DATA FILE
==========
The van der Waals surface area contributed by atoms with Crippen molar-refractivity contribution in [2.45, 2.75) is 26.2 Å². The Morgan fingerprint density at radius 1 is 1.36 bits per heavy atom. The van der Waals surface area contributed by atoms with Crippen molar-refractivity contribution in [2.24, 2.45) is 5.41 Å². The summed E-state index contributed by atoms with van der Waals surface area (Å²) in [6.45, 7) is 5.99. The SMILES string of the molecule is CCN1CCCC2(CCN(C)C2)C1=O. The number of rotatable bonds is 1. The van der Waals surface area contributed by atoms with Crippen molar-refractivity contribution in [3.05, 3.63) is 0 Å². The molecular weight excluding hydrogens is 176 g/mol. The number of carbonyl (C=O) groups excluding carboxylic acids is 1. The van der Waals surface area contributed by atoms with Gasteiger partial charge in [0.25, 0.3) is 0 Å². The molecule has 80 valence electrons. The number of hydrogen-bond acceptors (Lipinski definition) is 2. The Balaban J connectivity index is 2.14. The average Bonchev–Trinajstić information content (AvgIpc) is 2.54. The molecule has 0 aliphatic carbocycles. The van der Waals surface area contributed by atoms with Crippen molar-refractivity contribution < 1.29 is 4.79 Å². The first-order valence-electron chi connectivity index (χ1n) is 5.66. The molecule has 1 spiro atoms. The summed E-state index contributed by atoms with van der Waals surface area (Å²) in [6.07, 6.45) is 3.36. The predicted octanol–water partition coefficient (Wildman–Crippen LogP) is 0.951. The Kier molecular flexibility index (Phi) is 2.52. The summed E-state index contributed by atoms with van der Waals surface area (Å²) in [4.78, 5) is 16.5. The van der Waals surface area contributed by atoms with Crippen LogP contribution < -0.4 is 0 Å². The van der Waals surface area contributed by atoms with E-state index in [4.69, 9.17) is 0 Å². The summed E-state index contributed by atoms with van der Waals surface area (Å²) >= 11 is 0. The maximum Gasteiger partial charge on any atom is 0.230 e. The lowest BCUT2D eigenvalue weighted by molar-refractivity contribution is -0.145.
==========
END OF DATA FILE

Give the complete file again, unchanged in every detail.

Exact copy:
The van der Waals surface area contributed by atoms with Crippen molar-refractivity contribution in [2.45, 2.75) is 26.2 Å². The Morgan fingerprint density at radius 1 is 1.36 bits per heavy atom. The van der Waals surface area contributed by atoms with Crippen molar-refractivity contribution in [2.24, 2.45) is 5.41 Å². The summed E-state index contributed by atoms with van der Waals surface area (Å²) in [6.45, 7) is 5.99. The SMILES string of the molecule is CCN1CCCC2(CCN(C)C2)C1=O. The number of rotatable bonds is 1. The van der Waals surface area contributed by atoms with Crippen molar-refractivity contribution in [3.05, 3.63) is 0 Å². The molecular weight excluding hydrogens is 176 g/mol. The number of carbonyl (C=O) groups excluding carboxylic acids is 1. The van der Waals surface area contributed by atoms with Gasteiger partial charge in [0.25, 0.3) is 0 Å². The molecule has 80 valence electrons. The number of hydrogen-bond acceptors (Lipinski definition) is 2. The Balaban J connectivity index is 2.14. The average Bonchev–Trinajstić information content (AvgIpc) is 2.54. The molecule has 0 aliphatic carbocycles. The van der Waals surface area contributed by atoms with Crippen molar-refractivity contribution < 1.29 is 4.79 Å². The first-order valence-electron chi connectivity index (χ1n) is 5.66. The molecule has 1 spiro atoms. The summed E-state index contributed by atoms with van der Waals surface area (Å²) in [6.07, 6.45) is 3.36. The predicted octanol–water partition coefficient (Wildman–Crippen LogP) is 0.951. The Kier molecular flexibility index (Phi) is 2.52. The summed E-state index contributed by atoms with van der Waals surface area (Å²) in [4.78, 5) is 16.5. The van der Waals surface area contributed by atoms with Crippen LogP contribution < -0.4 is 0 Å². The van der Waals surface area contributed by atoms with E-state index in [4.69, 9.17) is 0 Å². The summed E-state index contributed by atoms with van der Waals surface area (Å²) >= 11 is 0. The maximum Gasteiger partial charge on any atom is 0.230 e. The lowest BCUT2D eigenvalue weighted by molar-refractivity contribution is -0.145.